Michael Jackson's estate is pressuring HBO to cancel its broadcast of Leaving Neverland—a two-part documentary that explores the sexual abuse allegations against the late artist. 

The estate's attorney, Howard Weitzman, composed a scathing 10-page letter that refers to the film as a "one-sided, sensationalist program" that violates journalistic ethics and norms. The letter, addressed to HBO's chief executive Richard Plepler, did not include any legal threats, but it invited network officials to meet with the estate so that the parties could "discuss a solution."

"That HBO has now joined the tabloid media's 'Michael Jackson cacophony'—ten years after his death—is truly sad," the letter read in part. "We know that HBO is facing serious competitive pressures from Netflix, Amazon and other more modern content providers, but to stoop to this level to regain an audience is disgraceful. We know HBO and its partners on this documentary will not be successful. We know that this will go down as the most shameful episode in HBO's history. We know that Michael's devoted fans, and all good people in the world, will not swiftly forgive HBO for its conduct."

Even before its premiere at Sundance last month, Leaving Neverland received a heap of criticism from Jackson's family and fans. The Dan Reed-directed documentary details the entertainer's alleged relationship with James Safechuck and Wade Robson, both of who were allegedly molested by Jackson decades ago. Weitzman's letter dismisses Safechuck and Robson's claims by challenging their credibility.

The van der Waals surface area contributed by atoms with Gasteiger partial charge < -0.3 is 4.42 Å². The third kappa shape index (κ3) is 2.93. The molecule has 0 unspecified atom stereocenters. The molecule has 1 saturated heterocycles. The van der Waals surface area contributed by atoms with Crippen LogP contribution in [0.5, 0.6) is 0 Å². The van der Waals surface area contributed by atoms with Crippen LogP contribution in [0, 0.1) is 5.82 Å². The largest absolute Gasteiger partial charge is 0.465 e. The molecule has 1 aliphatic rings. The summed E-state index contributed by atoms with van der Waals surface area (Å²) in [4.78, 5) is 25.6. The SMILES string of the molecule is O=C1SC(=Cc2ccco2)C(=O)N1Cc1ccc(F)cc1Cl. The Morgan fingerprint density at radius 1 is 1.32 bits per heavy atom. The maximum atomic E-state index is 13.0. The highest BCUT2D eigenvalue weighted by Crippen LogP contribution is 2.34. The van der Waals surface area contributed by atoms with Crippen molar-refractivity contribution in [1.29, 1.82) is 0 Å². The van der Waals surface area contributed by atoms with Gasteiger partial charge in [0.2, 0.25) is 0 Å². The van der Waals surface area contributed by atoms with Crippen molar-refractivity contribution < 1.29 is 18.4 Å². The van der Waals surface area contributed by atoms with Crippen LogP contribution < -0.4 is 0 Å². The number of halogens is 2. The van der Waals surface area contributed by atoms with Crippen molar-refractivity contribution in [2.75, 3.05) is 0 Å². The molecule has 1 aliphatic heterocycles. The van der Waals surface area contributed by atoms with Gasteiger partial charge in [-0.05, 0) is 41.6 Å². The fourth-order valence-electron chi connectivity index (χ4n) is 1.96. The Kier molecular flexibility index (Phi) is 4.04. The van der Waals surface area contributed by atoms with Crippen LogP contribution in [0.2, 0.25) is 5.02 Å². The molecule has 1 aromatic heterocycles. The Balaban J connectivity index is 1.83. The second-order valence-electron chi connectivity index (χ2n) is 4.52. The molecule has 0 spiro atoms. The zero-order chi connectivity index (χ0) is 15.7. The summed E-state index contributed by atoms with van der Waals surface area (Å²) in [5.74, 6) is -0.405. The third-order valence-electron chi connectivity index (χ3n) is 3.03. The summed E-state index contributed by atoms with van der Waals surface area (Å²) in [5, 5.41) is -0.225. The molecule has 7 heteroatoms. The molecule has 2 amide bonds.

"[...] The two subjects of the film were indeed those two admitted perjurers who had filed lawsuits against the Estate, all of which have now been dismissed with prejudice," the attorney wrote. "[...] Had HBO actually complied with the most basic of journalistic ethics—rather than just accept their salacious allegations at face value—it would have discovered so much more long before it ever got involved in this disgraceful project. Obviously, that is the reason that Dan Reed and HBO’s producing partners initially tried to hide the identities of Robson and Safechuck [...] Dan Reed knew that Michael Jackson's family and friends, his Estate, and his millions of fans who are deeply knowledgeable about the case would have discredited Robson and Safechuck before filming began."

Shortly after the letter leaked, HBO responded. 

"No, we are not meeting with them," HBO programming president Casey Bloys said on Friday, per Deadline. "The one thing I would say about this documentary is I would ask everybody to watch it and make their judgments after seeing it." Bloys also added that the networks has "no plans to change the airdate."

The first part of Leaving Neverland will premiere March 3 on HBO; the second part will air the following night.